Is it big or small? It’s medium sized.
Is it hard or soft? It’s hard.
What’s it made of? It can be made of wood or metal.
Is there one in the room now? Yes, there are many in this room.
Is it a chair? Yes, it’s a chair!
20 Hints Just like the 20 Questions, but a little easier. One person just says things until the other person can guess. For example:
It’s usually blue, but it can also be black, red, or gray. It’s really big, and it’s everywhere. The sky!
Pay attention During the day to try to spot things you infer. It’ll keep you practicing all day long. What can you infer from the guy who smiled at you? Your teacher asked you to come answer the question? What can you infer? Why did she ask you?
Lists of Inferences After you read something, make a list of ten inferences and the reasons for them.
Just the first paragraph Read just the first paragraph of something and make a list of inferences/guesses about the rest of the article. Then, finish reading the article and see if you were right.
Scavenger Hunt Think of different beliefs and try to find articles with someone who believes them. For example, try to find an article about someone who believes in aliens, someone who loves France, or someone who likes to swim. You might not find the exact support you want, but can you find good inference material?
Using Practice Test Answers Take a practice test and remember which questions were inference questions. Learn which answers are wrong and write sentences to make them right. What is missing in an article so that you could infer the wrong answers?
For the example above about Milwaukee. (B) would be right if you added “Since I was a young girl, I’ve loved my city.” (C) would be right if you added “Like many people in Milwaukee, I love ice-skating.” (D) would be right if you added “No place in America offers as many nice things as Milwaukee.”
Beyond Practice Tests: Negative Factual Information Questions
On a test like the TOEFL, Negative Factual Information questions ask you to find missing things. You’ll get four choices (A,B,C,D). Three things will be true. One will be false. You should choose the false thing. These are the opposite of Factual Information Questions where one thing is true and three are false. For example:
Steven can’t go to the party because of all the homework he has to do. Plus, he doesn’t even have money to get a bus. And Sarah will be there. He really doesn’t want to see her. So, he’ll stay at home again. Tonight he will do his homework. After that, he’ll watch a movie and go on the internet.
Why can’t Steven go to the party?
What will he do tonight?
Negative Factual Information questions are pretty easy. The thing that you can’t find is the answer. You should find three things and make sure you can’t find one thing.
Here are five study strategies.
Answers First First, make a list of four things. Then write something that uses three of them. For example, if your list was “bread, butter, eggs, sugar”, you might write “I bought bread, eggs, and sugar.” Of course, your answer can be much longer, but you’ll get used to how to create the questions. This will make it easier for you to answer them.
Change Factual Information Questions Look at some “Factual Information” questions on a practice test. Change the factual information questions into negative factual info questions by changing the grammar of the question. For instance, if the question is “How many cars did he buy” and the answer is “two”. You could change the question to “How many cars didn’t he buy”?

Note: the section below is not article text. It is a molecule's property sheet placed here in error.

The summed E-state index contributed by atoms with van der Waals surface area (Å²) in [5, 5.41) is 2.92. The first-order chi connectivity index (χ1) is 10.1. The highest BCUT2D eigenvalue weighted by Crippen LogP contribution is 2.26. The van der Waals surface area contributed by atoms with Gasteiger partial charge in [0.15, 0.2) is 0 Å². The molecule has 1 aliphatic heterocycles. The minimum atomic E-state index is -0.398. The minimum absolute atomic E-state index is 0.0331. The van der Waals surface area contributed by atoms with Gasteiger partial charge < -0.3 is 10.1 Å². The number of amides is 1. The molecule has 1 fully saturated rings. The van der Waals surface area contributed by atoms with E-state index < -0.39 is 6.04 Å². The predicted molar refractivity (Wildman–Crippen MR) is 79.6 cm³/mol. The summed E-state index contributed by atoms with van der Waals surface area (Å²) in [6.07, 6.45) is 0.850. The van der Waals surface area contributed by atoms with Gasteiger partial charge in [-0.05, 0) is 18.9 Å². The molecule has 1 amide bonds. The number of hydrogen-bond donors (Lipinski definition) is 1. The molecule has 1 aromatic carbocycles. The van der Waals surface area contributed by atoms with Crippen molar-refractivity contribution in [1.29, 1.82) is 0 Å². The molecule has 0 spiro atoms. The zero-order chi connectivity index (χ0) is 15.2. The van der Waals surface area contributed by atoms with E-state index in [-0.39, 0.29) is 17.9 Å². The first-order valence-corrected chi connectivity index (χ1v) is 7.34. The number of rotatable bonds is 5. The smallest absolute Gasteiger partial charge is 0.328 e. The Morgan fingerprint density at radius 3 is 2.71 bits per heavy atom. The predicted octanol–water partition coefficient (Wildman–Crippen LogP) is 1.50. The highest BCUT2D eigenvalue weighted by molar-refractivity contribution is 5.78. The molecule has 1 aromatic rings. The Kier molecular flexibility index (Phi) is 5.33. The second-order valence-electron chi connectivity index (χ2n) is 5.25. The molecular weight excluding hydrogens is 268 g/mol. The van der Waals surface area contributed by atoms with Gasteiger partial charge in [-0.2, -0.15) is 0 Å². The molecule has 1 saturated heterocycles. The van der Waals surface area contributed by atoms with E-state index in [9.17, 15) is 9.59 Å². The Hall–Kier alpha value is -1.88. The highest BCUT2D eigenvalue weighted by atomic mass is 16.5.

Add to Groups You’ll be very good at these questions if you can see groups quickly. You’ll see groups more quickly if you find groups of things that have stuff in common. Then think of things that you could add to the lists. For example, if you found an article that talked about France, Germany, and Spain; you might write Holland, Italy, and Poland. (They’re all European countries.)
Create Groups After reading something, add sentences to it. Add sentences so that there are groups of three things. So, if the text talks about apples and oranges, you could write about bananas to create a group of three.
Three Truths and a Lie Think of people, places, objects and events. Write three true sentences and one false sentence about them. For example, think about New York City. You could write: It’s in the USA. The Statue of Liberty is there. It’s the biggest city in the world. The New York Yankees play there. Three are true. Which one is false?
Beyond Practice Tests: Factual Information Questions
Five ways to study Factual Information questions.
On a test like the TOEFL, Factual Information questions ask you to find an answer that the reading specifically answers. In other words, if you understand the vocabulary and grammar, you should get these questions correct all of the time. Here is a short reading and two simple Factual Information questions:
John went to the store and bought apples. After that, he went to the bank before stopping at the post office to mail some letters. Back home, he just watched some TV and took a nap.
What did John buy?
Why did John go to the post office?
Of course, these are easy examples, but if you study well, real factual information questions will be easy too. How can you study well? Of course, practice tests are very useful. But, what if you don’t have any more practice tests?
Here are five study strategies.
Reading and Writing Read a magazine article. When you’re finished, write down ten things you learned.
How did you know that? After you’ve written ten things you learned from an article, write down the ten sentences from the article that taught you those things.
Make Practice Questions Write practice questions for an article. Include the real answer and three wrong answers. When you choose the wrong answers, try to pick things that you might guess.
Try to know everything Look at sentences. Write down every fact that is in the sentence. For some sentences there might be ten new things that you can learn. Try to find as many as you can.
Be Random Randomly choose ten words, expressions, or sentences from an article. Then, read the article. Finally, create questions that use the things you chose as the answers.